The U.S. Supreme Court tightened the limits on class-action lawsuits by shareholders, giving a partial victory to Halliburton Co. while stopping short of abolishing those suits altogether.
Halliburton and business groups had sought to overturn a 1988 precedent and effectively end class-action fraud suits over securities bought on public exchanges. A divided court refused, with Chief Justice John Roberts saying Halliburton hadn’t shown “the kind of fundamental shift in economic theory” that would warrant overruling the precedent.
The court instead made it easier for defendants to prevent approval of a class action, a certification that can ratchet up the pressure on a company to settle. Roberts said a defendant can block a class action by showing that an alleged misstatement didn’t affect a company’s stock price.
The ruling will “weed out some of the weaker cases,” said Larry Hamermesh, a Widener University law professor who teaches about securities litigation.
Securities-fraud litigation has thrived in recent years even as Congress has tried to rein it in. More than 4,000 class- action suits have been filed since 1996, producing almost $80 billion in settlements, according to NERA Economic Consulting, a unit of insurance broker Marsh & McClennan Cos.
“The court today took a small first step in a long journey toward reducing the costs of securities class actions for investors,” Lisa Rickard, the president of the U.S. Chamber of Commerce’s Institute for Legal Reform, said in a statement. She said the group was disappointed the court didn’t go further.
The shareholders, led by the Erica P. John Fund and represented by David Boies, contend that from 1999 to 2001 Halliburton falsified earnings reports, played down estimated asbestos liability and overstated the benefits of a merger. Boies told the justices that Halliburton stock dropped 42 percent on the day those statements were shown to be false.
Dick Cheney, later the U.S. vice president, served as chairman and chief executive officer of the Houston-based oil field services provider during part of the disputed period.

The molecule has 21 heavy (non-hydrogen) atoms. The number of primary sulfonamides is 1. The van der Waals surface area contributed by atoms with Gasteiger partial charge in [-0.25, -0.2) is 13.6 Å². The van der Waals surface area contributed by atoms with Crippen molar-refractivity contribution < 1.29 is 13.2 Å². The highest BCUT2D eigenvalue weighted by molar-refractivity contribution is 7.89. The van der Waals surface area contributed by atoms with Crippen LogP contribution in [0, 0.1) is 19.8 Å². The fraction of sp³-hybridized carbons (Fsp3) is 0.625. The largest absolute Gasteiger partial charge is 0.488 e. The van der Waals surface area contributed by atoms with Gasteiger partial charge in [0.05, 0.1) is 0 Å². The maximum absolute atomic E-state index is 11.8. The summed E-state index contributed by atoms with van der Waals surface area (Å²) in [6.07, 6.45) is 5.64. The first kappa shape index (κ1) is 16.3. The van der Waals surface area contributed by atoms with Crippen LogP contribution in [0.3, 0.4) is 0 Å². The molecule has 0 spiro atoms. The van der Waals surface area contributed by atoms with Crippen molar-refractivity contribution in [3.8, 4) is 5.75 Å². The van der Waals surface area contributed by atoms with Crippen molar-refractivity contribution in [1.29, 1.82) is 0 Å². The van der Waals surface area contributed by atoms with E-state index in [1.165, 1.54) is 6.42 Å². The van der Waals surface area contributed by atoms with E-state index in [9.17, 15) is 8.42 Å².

The 1988 ruling, Basic v. Levinson, said judges considering misrepresentation claims should presume that investors will take any public misstatement into account before buying shares.
That “fraud-on-the-market presumption” helps shareholders overcome two separate legal hurdles: the securities-law requirement that they show they relied on a company misstatement and the class-action requirement that the plaintiffs’ claims have enough similarities to warrant a group lawsuit.
Without the presumption, each shareholder would have to show individual reliance on an alleged misstatement. That requirement, in turn, would preclude class actions because it would force judges to conduct a case-by-case inquiry into the circumstances of each shareholder.
Halliburton said the Basic ruling relied on the idea that securities markets operate efficiently, a premise that the company said has been shown by experience and research to be faulty. The company cited a litany of examples, including the 1998-2001 technology bubble and the “Black Monday” stock crash in October 1987.
Roberts said those types of examples didn’t undermine Basic’s “modest premise” that capital markets usually operate efficiently.
“Even the foremost critics of the efficient-capital-markets hypothesis acknowledge that public information generally affects stock prices,” Roberts wrote.
Rather than overturn the presumption, Roberts said companies should have more of a chance to rebut it before the class action is approved. He said a company could try to show that the alleged misrepresentation didn’t affect the stock price.
Although companies already can make that showing to defeat a lawsuit, Monday’s ruling lets them use that evidence earlier in the litigation to argue against certification of a class action.
The ruling is a “big boon for the economists who serve as expert witnesses in these cases,” Wendy Couture, a University of Idaho professor who specializes in securities law, said in an interview. “We are going to see some really sophisticated regression analyses presented at the class-certification stages of these cases in the future to establish price impact.”
In a concurring opinion, Justice Ruth Bader Ginsburg said the ruling “should impose no heavy toll on securities-fraud plaintiffs with tenable claims.”
That sentence offered reassurance to lawyers who represent plaintiffs in securities cases.
“Today’s ruling should not unduly restrict the rights of investors, and the conduct of securities class actions should not substantially change in the wake of this decision,” Cohen Milstein Sellers & Toll, a prominent class action law firm, said in a statement.
Justices Clarence Thomas, Samuel Alito and Antonin Scalia said they would have gone further and overturned the 1988 decision. Thomas wrote that “logic, economic realities and our subsequent jurisprudence have undermined the foundations” of that ruling.
Roberts said the concerns of lawsuit critics “are more appropriately addressed to Congress.”
The case is Halliburton v. Erica P. John Fund, 13-317.